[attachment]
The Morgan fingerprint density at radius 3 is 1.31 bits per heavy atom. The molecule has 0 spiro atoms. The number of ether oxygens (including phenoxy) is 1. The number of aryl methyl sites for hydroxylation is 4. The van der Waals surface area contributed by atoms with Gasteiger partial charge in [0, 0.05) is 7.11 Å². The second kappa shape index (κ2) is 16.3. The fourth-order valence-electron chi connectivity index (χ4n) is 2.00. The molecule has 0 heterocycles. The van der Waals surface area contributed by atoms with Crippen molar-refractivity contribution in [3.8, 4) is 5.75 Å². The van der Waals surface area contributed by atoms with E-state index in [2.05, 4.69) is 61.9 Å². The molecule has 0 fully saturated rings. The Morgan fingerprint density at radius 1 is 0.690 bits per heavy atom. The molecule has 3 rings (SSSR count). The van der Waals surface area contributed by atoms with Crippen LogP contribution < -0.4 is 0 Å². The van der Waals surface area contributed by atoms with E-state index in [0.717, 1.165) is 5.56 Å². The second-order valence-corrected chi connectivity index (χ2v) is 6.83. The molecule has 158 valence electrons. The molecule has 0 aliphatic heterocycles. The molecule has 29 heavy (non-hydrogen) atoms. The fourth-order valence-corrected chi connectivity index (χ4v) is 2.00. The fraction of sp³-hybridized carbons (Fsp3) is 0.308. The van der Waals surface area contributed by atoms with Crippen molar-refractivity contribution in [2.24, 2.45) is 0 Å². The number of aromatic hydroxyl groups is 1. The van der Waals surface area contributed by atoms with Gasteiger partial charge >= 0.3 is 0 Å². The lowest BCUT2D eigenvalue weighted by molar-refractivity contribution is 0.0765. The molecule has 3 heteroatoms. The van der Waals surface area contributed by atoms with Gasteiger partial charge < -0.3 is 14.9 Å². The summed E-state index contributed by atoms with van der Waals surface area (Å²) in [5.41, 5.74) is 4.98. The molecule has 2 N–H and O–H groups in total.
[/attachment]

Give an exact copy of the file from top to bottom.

The Morgan fingerprint density at radius 3 is 1.31 bits per heavy atom. The molecule has 0 spiro atoms. The number of ether oxygens (including phenoxy) is 1. The number of aryl methyl sites for hydroxylation is 4. The van der Waals surface area contributed by atoms with Gasteiger partial charge in [0, 0.05) is 7.11 Å². The second kappa shape index (κ2) is 16.3. The fourth-order valence-electron chi connectivity index (χ4n) is 2.00. The molecule has 0 heterocycles. The van der Waals surface area contributed by atoms with Crippen molar-refractivity contribution in [3.8, 4) is 5.75 Å². The van der Waals surface area contributed by atoms with E-state index in [2.05, 4.69) is 61.9 Å². The molecule has 0 fully saturated rings. The Morgan fingerprint density at radius 1 is 0.690 bits per heavy atom. The molecule has 3 rings (SSSR count). The van der Waals surface area contributed by atoms with Crippen LogP contribution < -0.4 is 0 Å². The van der Waals surface area contributed by atoms with E-state index in [0.717, 1.165) is 5.56 Å². The second-order valence-corrected chi connectivity index (χ2v) is 6.83. The molecule has 158 valence electrons. The molecule has 0 aliphatic heterocycles. The molecule has 29 heavy (non-hydrogen) atoms. The fourth-order valence-corrected chi connectivity index (χ4v) is 2.00. The fraction of sp³-hybridized carbons (Fsp3) is 0.308. The van der Waals surface area contributed by atoms with Crippen molar-refractivity contribution in [2.24, 2.45) is 0 Å². The number of aromatic hydroxyl groups is 1. The van der Waals surface area contributed by atoms with Gasteiger partial charge >= 0.3 is 0 Å². The lowest BCUT2D eigenvalue weighted by molar-refractivity contribution is 0.0765. The molecule has 3 heteroatoms. The van der Waals surface area contributed by atoms with Gasteiger partial charge < -0.3 is 14.9 Å². The summed E-state index contributed by atoms with van der Waals surface area (Å²) in [5.41, 5.74) is 4.98. The molecule has 2 N–H and O–H groups in total.